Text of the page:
The 2012 Republic of China presidential and legislative elections to be held on January 14th mark the fifth presidential and seventh national legislative direct elections in Taiwan. Incumbent ROC President Ma Ying-jeou of the Kuomintang (KMT) enjoyed a landslide victory in 2008 over Democratic Progressive Party (DPP) candidate Hsieh Chang-ting, winning by over 2.2 million votes. Subsequent revelations of corruption by former President Chen Shui-bian of the DPP and various members of his administration further damaged the DPP's public image and electoral prospects.
In the intervening years, however, current DPP candidate Tsai Ing-wen and other members of the DPP have worked to revitalize their party's image, and as chairperson of the DPP Tsai established a special internal investigative committee to root out corruption in the party. A potentially complicating new factor in the race is the first-ever presidential bid by the People's First Party (PFP), led by candidate James Soong. Polling results to date have indicated the potential for a very close race between Ma and Tsai, with Soong also pulling a substantial portion of the vote that may affect the electoral outcome.
On the legislative side, the KMT won 81 out of 113 total seats in the Legislative Yuan in the 2008 elections, a circumstance that has facilitated the passage of various controversial measures supported by the Ma administration, including in particular the Economic Cooperation Framework Agreement (ECFA) with mainland China, and a significant shift in the composition of this body is likely to have a pronounced impact.
Regardless of the outcome, the results of the 2012 elections promise to offer much insight into the popular attitudes of the Taiwanese people and the prospects for future democratic consolidation and development in Taiwan. Ten days following the elections, Professors Shelly Rigger and Eric Chen-hua Yu will join us for a panel discussion to analyze the outcomes of these elections and discuss their relevance to the US and the world.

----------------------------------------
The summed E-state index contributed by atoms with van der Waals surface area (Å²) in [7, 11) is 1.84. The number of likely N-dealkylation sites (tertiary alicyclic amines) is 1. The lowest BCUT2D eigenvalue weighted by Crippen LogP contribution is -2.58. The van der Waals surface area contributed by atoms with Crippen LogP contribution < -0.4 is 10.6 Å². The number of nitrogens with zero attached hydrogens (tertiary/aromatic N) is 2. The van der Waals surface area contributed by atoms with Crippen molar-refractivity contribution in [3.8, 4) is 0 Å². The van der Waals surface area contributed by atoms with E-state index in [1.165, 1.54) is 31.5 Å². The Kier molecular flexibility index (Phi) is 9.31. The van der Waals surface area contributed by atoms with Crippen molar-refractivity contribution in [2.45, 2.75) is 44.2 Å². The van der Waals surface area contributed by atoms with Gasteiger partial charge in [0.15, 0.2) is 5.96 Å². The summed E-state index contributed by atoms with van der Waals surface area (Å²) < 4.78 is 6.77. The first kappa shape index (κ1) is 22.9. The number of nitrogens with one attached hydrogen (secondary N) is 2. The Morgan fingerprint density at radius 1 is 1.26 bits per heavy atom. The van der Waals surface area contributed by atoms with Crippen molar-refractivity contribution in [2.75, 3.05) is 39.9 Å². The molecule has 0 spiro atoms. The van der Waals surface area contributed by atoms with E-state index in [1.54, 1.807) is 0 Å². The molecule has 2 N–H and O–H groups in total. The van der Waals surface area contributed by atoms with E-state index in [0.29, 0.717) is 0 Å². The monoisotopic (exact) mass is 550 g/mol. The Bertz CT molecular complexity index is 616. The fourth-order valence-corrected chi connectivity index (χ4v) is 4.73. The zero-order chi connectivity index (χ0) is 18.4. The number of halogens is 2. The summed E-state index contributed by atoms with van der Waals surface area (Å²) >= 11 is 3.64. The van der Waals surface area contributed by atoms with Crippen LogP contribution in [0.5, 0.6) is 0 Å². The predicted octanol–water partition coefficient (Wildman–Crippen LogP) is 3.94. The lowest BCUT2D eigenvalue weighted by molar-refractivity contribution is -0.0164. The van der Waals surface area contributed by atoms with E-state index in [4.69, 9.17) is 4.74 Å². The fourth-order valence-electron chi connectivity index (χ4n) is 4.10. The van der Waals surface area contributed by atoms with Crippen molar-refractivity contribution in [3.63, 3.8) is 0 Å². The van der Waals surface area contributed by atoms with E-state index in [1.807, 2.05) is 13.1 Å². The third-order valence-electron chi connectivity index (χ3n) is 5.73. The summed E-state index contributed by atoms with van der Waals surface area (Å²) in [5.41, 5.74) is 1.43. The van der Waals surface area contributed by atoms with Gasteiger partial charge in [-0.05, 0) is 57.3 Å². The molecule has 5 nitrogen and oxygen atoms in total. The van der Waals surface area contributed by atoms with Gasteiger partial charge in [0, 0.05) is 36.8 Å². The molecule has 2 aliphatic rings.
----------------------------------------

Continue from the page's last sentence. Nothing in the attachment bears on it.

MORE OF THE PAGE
Shelley Rigger is the Brown Professor of East Asian Politics and Chair of Political Science at Davidson College in Davidson, North Carolina. She has a PhD in Government from Harvard University and a BA in Public and International Affairs from Princeton University. She has been a visiting researcher at National Chengchi University in Taiwan (2005) and a visiting professor at Fudan University in Shanghai (2006). Rigger is the author of two books on Taiwan’s domestic politics, Politics in Taiwan: Voting for Democracy (Routledge 1999) and From Opposition to Power: Taiwan’s Democratic Progressive Party(Lynne Rienner Publishers 2001). In 2011 she published Why Taiwan Matters: Small Island, Global Powerhouse, a book for general readers. She has published articles on Taiwan’s domestic politics, the national identity issue in Taiwan-China relations and related topics. Her current research studies the effects of cross-strait economic interactions on Taiwan and Mainland China. Her monograph, “Taiwan’s Rising Rationalism: Generations, Politics and ‘Taiwan Nationalism’” was published by the East West Center in Washington in November 2006.
Eric Chen-hua Yu is an assistant research fellow of the Election Study Center and
jointly appointed as an assistant professor of political science at National Chengchi University in Taiwan. Before he returned to Taiwan to serve in his Alma mater in 2009, he has been a research fellow and program manager of Center on Democracy, Development, and the Rule of Law at Stanford’s Freeman Spogli Institute for International Studies since 2006. His research interests include public opinion, electoral politics, quantitative methods, and American politics. He also participates in a number of joint survey projects such as Taiwan Election and Democratization Studies (TEDS) and World Value Survey. Yu recently published academic articles on Taiwan’s domestic politics in Taiwan Political Science Review, Journal of Electoral Studies, Review of Social Sciences, and Japanese Journal of Electoral Studies. Yu received a MS (2000) in Public Policy Analysis from the University of Rochester, and a Ph.D. in political science (2006) from Columbia University.